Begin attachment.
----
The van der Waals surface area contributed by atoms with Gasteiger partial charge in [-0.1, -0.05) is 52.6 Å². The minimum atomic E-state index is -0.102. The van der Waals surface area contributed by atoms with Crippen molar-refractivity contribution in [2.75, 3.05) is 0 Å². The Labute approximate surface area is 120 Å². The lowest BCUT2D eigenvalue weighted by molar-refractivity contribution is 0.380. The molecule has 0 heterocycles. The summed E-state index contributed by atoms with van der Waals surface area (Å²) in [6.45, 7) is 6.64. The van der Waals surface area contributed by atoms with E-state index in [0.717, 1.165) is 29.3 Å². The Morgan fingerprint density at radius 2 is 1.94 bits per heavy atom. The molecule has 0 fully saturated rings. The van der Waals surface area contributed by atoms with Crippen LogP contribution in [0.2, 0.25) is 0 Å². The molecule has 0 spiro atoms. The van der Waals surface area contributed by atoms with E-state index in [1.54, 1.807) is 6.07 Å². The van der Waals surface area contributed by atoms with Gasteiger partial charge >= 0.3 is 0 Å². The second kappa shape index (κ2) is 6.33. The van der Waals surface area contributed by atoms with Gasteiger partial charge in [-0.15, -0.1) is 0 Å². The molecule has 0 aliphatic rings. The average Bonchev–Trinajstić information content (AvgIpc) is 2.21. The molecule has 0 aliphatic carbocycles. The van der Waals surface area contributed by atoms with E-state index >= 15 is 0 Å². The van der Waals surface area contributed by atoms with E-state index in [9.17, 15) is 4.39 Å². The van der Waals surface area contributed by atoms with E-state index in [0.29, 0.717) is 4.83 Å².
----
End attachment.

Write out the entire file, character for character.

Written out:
The van der Waals surface area contributed by atoms with Gasteiger partial charge in [-0.1, -0.05) is 52.6 Å². The minimum atomic E-state index is -0.102. The van der Waals surface area contributed by atoms with Crippen molar-refractivity contribution in [2.75, 3.05) is 0 Å². The Labute approximate surface area is 120 Å². The lowest BCUT2D eigenvalue weighted by molar-refractivity contribution is 0.380. The molecule has 0 heterocycles. The summed E-state index contributed by atoms with van der Waals surface area (Å²) in [6.45, 7) is 6.64. The van der Waals surface area contributed by atoms with E-state index in [0.717, 1.165) is 29.3 Å². The Morgan fingerprint density at radius 2 is 1.94 bits per heavy atom. The molecule has 0 fully saturated rings. The van der Waals surface area contributed by atoms with Crippen LogP contribution in [0.2, 0.25) is 0 Å². The molecule has 0 spiro atoms. The van der Waals surface area contributed by atoms with E-state index in [1.54, 1.807) is 6.07 Å². The van der Waals surface area contributed by atoms with Gasteiger partial charge >= 0.3 is 0 Å². The second kappa shape index (κ2) is 6.33. The van der Waals surface area contributed by atoms with Gasteiger partial charge in [-0.15, -0.1) is 0 Å². The molecule has 0 aliphatic rings. The average Bonchev–Trinajstić information content (AvgIpc) is 2.21. The molecule has 0 aliphatic carbocycles. The van der Waals surface area contributed by atoms with E-state index >= 15 is 0 Å². The van der Waals surface area contributed by atoms with E-state index in [9.17, 15) is 4.39 Å². The van der Waals surface area contributed by atoms with E-state index in [0.29, 0.717) is 4.83 Å².